If a creative director
isn’t banging away
on every other brief
at the agency,
he or she begins
fade into irrelevance.
My last post was about “responsible passion” as creative philosophy. I wrote that whatever the philosophy a creative professional has, it must strike a balance between passion and responsibility. We are craftsmen as well as salesmen. To do the job right, “you’ve got to do both.”
Now I’m going to talk about staying creatively fit and remaining relevant, which is a critical part of any creative philosophy.
I believe in what I like to call the “creative athlete.” He or she is creatively fit, physically and mentally. He relentlessly works at his craft. She takes classes and workshops. They are students of the game.
They are also switch hitters, in that he or she thinks about their agency from every skill position and can play there if necessary. A good copywriter is a planner. A good art director knows how to interface with clients. All are good salesman, when called upon.
The creative professional may prefer working alone or with a partner, but he or she is also a competent and enthusiastic team player.
When I was coming up at Leo Burnett, I totally related to the founder’s screed regarding the “lonely man” — a romantic figure who wrote into the wee hours. As I grew older, I had to adapt my game to accommodate the many others who ultimately affect a project.
When creative athletes become creative directors, they remain active in their core skill. They get better at the other ones. They remain teachable and open-minded.
I firmly believe in the player-coach. If I were to stop writing I would lose the ability to judge writing. I would also begin the not-very-slow fade into irrelevance.
Remaining relevant is, in itself, a creative philosophy.
Honestly, I don’t know how a creative director can do the job well if he or she isn’t banging away on every other brief at the agency. I suppose some do but that’s not how I roll.
A writer writes. Right?
Being fit creatively is both mental and physical. I think a good salesperson looks good doing it. They are pumped to be working one of the coolest jobs in the world. I’m not talking about jackets and skirts. Lord knows I don’t adhere to any dress code. Just don’t skulk.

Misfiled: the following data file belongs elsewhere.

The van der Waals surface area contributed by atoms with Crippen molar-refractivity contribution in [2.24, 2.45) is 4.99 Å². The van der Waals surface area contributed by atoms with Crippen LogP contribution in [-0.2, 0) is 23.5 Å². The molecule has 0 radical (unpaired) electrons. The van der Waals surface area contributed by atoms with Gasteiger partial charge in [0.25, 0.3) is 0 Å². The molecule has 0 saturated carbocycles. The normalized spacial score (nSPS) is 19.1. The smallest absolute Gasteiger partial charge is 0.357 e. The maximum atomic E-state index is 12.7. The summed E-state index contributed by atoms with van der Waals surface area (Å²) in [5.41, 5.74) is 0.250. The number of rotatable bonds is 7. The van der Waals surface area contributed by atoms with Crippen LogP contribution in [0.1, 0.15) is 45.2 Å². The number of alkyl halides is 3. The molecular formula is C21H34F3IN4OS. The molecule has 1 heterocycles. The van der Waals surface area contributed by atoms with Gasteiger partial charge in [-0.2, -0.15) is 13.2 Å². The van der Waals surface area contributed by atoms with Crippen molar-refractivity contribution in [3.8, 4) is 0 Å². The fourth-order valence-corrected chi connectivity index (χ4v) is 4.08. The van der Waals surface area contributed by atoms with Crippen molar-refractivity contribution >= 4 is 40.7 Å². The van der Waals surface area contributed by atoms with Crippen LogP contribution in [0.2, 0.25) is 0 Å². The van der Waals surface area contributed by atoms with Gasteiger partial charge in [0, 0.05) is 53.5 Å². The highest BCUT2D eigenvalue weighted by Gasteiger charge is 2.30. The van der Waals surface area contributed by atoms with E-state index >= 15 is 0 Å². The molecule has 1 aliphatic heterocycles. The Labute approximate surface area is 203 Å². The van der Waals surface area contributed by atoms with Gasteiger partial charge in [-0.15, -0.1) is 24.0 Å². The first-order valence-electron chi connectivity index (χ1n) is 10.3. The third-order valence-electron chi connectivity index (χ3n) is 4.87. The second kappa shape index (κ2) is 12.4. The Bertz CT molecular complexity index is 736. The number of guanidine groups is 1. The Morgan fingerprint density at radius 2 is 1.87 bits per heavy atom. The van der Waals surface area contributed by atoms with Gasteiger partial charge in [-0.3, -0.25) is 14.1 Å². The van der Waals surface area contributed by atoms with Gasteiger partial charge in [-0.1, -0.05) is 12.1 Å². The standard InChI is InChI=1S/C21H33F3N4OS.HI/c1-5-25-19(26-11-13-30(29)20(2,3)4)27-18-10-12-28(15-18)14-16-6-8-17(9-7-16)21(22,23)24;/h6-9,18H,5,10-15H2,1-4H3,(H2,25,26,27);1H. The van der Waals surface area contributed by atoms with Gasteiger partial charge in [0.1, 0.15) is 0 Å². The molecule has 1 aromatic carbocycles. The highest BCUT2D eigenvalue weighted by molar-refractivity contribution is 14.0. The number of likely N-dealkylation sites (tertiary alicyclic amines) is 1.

Finally, I believe in the basic tenants of a liberal arts education; in that a good creative professional is knowledgeable about our culture in all its forms. He or she is a consumer of it as well as a creator.
That means we must have a working knowledge of TV shows we don’t like and music we don’t listen to. For example, I loathe The Bachelor, but I’ve seen it. I cannot stand gossip magazines, but I read my wife’s copies. And so on.
We go to movies. We make videos. We Tweet. We read.
The creative professional who hates pop culture and avoids much of it cannot possibly serve our craft. Losing interest is tantamount to giving up and, as with any good athlete, giving up is unacceptable.
Know your crap.
I hope these last two posts have been helpful. While I am hardly the consummate teacher I have done this job for over 20 years. I know a thing or ten; many of them learned the hard way.
Whether or not one agrees with me on all matters isn’t critical. Your creative philosophy can and should vary. Just as long as you have one and that you are open to changing it.
ABOUT THE AUTHOR
A copywriter by trade, Steffan is perhaps best known for his provocative and iconic work on Altoids, The Curiously Strong Mints. Early into his long tenure at Leo Burnett, Steffan co-wrote “Not Your Father’s Oldsmobile,” which (for better or worse) became a part of the lexicon.
Steffan currently provides creative leadership at Jumbo Shrimp, a San Francisco boutique responsible for elevating the creative product across a broad range of B2B and technology clients.
A one-time recipient of Crain’s prestigious “40 under 40,” Steffan is immersed in new media. His popular blog, Gods of Advertising was recently ranked top 20 by Business Insider.
He’s the recipient of advertising’s most prestigious awards, including numerous One Show Pencils, the Kelly Award for best print campaign in North America, and gold and silver Lions from Cannes.
Steffan has written three novels, all of which are available via online booksellers. His horror screenplay, Belzec: The Made Undead won Best Horror Screenplay at Action on Film, Chicago’s Horror Fest and several other festivals.